I’m sorry, I keep getting off track from the story. Anyways, after he demands that we don’t tell anyone, he says that he’s going to be put to death by the authorities and that 3 days later he’d come back from the dead. I’m not sure what he meant by the coming back thing but maybe I’ll figure it out one day. But the being killed part – oh, that I understand. I had a friend of a friend, who went around writing messages on walls with a can of rams blood, you know the type, writing things like, “Romans go home” and “Herod eats un-kosher worms.” After a while, he just disappeared.
It’s no wonder that Jesus wanted to keep things quiet, but what about all the miracles and preaching and stuff, that’s sure been drawing a lot of attention. I guess for now he wants to keep it on his own terms.
It all just makes me wonder more about what he asked us. What do we call him? I’m not sure Messiah is quite write but then again what would be better? John the Baptist? No, John was a great guy and all but Jesus is different – and besides that, John was preaching about the one who would come, that was greater than him – and I think he was talking about Jesus.
A prophet? Well, he certainly is a prophet, but not like any that I was ever taught about. Sure Elijah performed miracles and some say he even made people come back from the dead but there’s something about Jesus that I can’t put my finger on. It’s almost like, when I talk to Jesus, I feel like I’m praying, like I’m in some way, talking to God. When I’m near him, I feel like I’m standing next to the embodiment of holiness.
Then there are those who have been calling him king. He is a great leader and very wise but he has no land, or army, or anything else that a king may have. Then again he does talk about the coming kingdom. He says that sometime in the future, everything and everyone will be in a new kingdom that will be ruled with love and justice rather than with power and wealth. Will he be the king of this new kingdom or will it be who he’s been calling Abba, you know, God?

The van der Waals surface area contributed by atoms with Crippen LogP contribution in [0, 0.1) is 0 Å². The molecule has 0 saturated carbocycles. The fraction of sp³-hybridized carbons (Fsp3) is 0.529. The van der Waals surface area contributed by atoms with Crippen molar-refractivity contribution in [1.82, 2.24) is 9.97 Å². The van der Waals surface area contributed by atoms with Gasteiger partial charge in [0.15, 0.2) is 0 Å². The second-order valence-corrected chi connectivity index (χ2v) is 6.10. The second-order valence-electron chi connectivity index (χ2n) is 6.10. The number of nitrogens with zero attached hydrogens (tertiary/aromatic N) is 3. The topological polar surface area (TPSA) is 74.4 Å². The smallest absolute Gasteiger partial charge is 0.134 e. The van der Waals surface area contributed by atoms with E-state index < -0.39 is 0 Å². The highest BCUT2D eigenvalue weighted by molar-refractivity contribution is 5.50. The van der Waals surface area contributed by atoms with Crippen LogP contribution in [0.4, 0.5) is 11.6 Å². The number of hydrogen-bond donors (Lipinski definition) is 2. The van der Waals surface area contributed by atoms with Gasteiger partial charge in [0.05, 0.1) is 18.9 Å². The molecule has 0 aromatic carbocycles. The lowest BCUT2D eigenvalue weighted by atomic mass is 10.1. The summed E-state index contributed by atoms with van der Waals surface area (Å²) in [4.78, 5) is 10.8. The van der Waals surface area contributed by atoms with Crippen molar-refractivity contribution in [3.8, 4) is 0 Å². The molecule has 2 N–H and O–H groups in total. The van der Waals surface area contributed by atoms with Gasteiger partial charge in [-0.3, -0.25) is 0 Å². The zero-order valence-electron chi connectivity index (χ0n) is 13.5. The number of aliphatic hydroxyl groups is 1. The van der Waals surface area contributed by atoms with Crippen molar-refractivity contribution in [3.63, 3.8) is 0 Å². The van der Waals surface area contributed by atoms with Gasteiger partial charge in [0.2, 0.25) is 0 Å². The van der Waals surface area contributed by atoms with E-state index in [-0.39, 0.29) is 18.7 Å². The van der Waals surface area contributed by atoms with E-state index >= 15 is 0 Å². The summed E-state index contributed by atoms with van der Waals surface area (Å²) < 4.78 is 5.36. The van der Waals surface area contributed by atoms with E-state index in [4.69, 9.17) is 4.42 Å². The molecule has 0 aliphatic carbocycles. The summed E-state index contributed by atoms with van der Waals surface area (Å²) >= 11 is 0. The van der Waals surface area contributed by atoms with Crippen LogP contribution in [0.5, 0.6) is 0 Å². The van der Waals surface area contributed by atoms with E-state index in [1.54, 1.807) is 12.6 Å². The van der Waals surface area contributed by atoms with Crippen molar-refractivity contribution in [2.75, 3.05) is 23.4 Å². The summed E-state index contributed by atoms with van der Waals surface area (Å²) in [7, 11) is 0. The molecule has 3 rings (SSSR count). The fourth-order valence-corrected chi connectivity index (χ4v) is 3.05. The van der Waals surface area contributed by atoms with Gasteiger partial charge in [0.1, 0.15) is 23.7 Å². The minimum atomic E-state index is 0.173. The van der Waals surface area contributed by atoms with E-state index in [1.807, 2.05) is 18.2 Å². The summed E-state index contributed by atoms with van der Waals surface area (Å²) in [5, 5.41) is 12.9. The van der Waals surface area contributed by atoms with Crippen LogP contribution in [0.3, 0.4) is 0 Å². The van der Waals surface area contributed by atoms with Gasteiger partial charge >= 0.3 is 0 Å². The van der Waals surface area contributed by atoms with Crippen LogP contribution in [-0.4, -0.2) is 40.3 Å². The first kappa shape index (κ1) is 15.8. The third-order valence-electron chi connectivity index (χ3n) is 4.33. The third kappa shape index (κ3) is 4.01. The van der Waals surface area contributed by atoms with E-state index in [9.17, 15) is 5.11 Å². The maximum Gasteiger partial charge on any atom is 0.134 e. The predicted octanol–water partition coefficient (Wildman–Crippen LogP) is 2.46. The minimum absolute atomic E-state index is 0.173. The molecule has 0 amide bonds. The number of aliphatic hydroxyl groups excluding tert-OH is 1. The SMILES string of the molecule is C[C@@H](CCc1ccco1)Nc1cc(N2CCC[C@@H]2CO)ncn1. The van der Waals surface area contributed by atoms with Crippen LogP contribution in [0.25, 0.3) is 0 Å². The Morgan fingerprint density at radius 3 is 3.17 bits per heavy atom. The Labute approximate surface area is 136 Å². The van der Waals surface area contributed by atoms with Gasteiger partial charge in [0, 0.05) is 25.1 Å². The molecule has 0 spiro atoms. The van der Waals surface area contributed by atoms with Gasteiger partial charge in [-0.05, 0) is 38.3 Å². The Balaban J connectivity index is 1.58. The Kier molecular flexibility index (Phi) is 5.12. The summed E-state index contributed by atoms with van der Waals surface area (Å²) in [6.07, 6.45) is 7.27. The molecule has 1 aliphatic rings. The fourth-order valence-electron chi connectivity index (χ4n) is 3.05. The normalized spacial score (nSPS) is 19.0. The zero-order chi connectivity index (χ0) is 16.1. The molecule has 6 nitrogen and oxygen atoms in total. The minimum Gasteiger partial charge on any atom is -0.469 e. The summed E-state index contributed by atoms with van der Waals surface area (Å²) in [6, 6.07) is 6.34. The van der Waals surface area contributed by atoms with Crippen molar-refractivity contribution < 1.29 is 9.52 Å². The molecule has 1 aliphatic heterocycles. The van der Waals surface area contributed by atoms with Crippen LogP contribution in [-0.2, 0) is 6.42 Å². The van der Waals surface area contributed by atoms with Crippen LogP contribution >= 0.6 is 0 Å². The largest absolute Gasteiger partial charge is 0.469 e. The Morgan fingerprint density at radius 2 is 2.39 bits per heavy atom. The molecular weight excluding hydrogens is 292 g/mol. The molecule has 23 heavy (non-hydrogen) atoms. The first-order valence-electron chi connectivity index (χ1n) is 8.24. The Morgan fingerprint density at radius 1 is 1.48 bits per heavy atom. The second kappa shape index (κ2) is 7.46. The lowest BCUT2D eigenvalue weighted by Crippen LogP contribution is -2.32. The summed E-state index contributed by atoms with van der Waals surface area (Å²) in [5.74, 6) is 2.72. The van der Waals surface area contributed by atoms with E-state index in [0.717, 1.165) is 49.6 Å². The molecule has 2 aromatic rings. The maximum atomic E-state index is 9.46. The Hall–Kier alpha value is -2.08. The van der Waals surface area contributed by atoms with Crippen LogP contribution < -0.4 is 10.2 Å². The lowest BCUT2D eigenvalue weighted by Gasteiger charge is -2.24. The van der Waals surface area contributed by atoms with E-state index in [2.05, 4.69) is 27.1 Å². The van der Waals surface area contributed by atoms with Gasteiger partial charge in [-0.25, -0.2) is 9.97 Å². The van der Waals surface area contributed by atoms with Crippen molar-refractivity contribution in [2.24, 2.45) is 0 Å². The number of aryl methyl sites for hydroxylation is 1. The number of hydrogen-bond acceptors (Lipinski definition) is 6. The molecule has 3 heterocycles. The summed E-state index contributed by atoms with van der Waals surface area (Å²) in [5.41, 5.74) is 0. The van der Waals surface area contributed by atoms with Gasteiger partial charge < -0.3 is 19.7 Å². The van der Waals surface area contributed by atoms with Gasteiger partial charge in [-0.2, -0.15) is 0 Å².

I guess if Peter hadn’t jumped in with his answer first, I might have called him Lord. A lord is a ruler but doesn’t necessarily mean land or armies. A lord is someone who you follow and who tells you what to do. There is that part of it – he certainly tells us what to do and expects us to obey. As a matter of fact, he told Peter that if we want to follow him we’ll have to pick up a cross first. Wow, is that a chilling thought. I know I said that I’d give up my life for him but when he talks about crosses, he’s talking about crucifixion – just about the worst way I can think of to die. Did he mean cross literally or was that another one of his metaphors – he does use those a lot. I’ll have to think about that some more.
Yeah, lord might be a good thing to call him. He’s a great person to follow, and he sets out the rules for lives which will bring about the kingdom that he speaks of. Also, a lord who is alone, isn’t a lord. Lord is a word that talks about a relationship. He obviously wants to have us and every one else in his life, even the gentiles. He wants us to follow, not so that he can have someone to boss around but because he truly loves us and wants us to follow to a new world where all will know the grace of God.
Yes, if he asks again, I’m going to leap in before Peter and give my answer, “Jesus is Lord.” If he were to ask you, what would you say?